A LocalDateTime is the date and time you can observe on a mantelpiece in a movie when there’s a clock and a calendar sitting on it. It represents a single point on the timeline, but you cannot tell which one.

You cannot infer a point on the timeline from a LocalDateTime, because you would additionally need information about the time zone or offset where the fireplace is located. A fireplace in Boston, MA., and one in Ljubljana, Slovenia, showing the same LocalDateTime, will mean different Instants on the timeline.

The other way around, it is similar: you cannot infer a LocalDateTime from an Instant, because you need to know the time zone or offset.

You can consider a LocalDateTime to be an aggregation of a LocalDate and a LocalTime (see below). As such it contains information about year, month, day, hour, minutes, seconds, and fraction of a second. It is able to hold the fraction of a second information up to nanosecond precision.

It makes only sense to compare two LocalDateTime values when they are happening in the same time zone/offset.

Possible use

LocalDateTime is of lesser practical use. You can use one when arranging a rendezvous, if the place is known and not too far away, and you're in a romantic mood; but technically, an Instant, ZonedDateTime or OffsetDateTime would be better for this.

In my experience, a LocalDateTime is mostly used for constructing a ZonedDateTime or an OffsetDateTime (see below). It’s also what the PostgreSQL JDBC driver considers a timestamp without time zone SQL value when sending to or reading from the database.

Possible text representation

A character string representation of LocalDateTime does of course not contain time zone/offset information, for example


Class java.time.LocalDate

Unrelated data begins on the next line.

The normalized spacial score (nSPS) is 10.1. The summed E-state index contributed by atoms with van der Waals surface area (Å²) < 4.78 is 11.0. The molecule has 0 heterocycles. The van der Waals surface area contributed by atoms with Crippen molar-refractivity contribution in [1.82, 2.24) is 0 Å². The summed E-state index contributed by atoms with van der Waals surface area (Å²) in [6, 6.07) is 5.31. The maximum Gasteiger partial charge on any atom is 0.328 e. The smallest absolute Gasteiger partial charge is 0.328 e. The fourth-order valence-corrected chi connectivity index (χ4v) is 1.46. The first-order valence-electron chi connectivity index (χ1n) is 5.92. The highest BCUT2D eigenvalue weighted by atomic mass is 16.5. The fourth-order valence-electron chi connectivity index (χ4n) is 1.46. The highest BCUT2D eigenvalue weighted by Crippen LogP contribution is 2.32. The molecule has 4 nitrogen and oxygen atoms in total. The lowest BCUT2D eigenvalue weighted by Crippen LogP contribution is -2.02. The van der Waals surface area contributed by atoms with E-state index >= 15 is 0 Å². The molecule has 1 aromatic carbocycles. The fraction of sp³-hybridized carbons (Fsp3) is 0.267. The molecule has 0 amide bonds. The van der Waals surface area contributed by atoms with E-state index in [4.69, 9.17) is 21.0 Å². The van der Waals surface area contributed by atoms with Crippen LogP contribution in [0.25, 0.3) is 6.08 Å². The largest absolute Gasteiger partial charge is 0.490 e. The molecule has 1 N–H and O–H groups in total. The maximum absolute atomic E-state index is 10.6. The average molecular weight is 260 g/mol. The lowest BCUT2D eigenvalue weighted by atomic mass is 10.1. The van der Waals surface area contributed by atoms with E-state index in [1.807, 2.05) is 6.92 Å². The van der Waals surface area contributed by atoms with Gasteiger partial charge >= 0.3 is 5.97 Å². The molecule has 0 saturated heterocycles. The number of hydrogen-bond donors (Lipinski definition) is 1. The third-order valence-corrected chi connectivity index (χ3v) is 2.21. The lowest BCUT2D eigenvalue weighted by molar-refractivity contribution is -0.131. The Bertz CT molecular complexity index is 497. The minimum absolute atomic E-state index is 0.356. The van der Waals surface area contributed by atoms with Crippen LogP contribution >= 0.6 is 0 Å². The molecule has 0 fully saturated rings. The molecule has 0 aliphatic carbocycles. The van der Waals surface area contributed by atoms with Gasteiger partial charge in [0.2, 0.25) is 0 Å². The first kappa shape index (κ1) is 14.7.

A LocalDate is what you read when you only observe the calendar on the mantelpiece. Consisting of year, month, and day, with a resolution no finer than days. It does not even make sense to try and infer a point on the timeline for it.

Possible use

LocalDate is a good choice when you need to remember the birthday (including the year) of a person, or the date when a software manufacturer will stop supporting a product.

Possible text representation

A character string representation of LocalDate in ISO 8601 format looks like


Class java.time.LocalTime

A LocalTime represents the time of a day. It consists of hour (0–23), minute (0–59), second (0–59) and a fraction of a second. It is able to hold the fraction of seconds information up to nanosecond precision.

Possible use

You can use LocalTime to express the time of daily recurring events like “every day at 6 o’clock I need to milk the cows.” It’s also the data to use when specifying that a daily database maintenance job should run at 01:15:00, when all users are sleeping, in case you're lucky and have a locally confined user base.

Possible text representation

A character string representation of LocalTime in ISO 8601 format is for example


or just


Class java.time.OffsetDateTime

An OffsetDateTime holds the same information as LocalDateTime does and extends it with information about how much this value differs from the value that would be shown at the same point on the timeline on a mantel clock at Greenwich, England (really meaning UTC). This additional information is called “offset” and is represented by the class java.time.ZoneOffset.

The offset is usually a multiple of hours, sometimes half an hour, even though it can be stored with seconds precision. The offset is positive if the local time has a higher value (looks like it’s later) than at UTC, and negative if it has a lower value (looks like it’s earlier) than at UTC. Further, the offset has nothing to do with daylight savings time changes (see ZonedDateTime). It is a fixed amount of time attached to the LocalDateTime which you can subtract to calculate the corresponding UTC time, and thus, the Instant.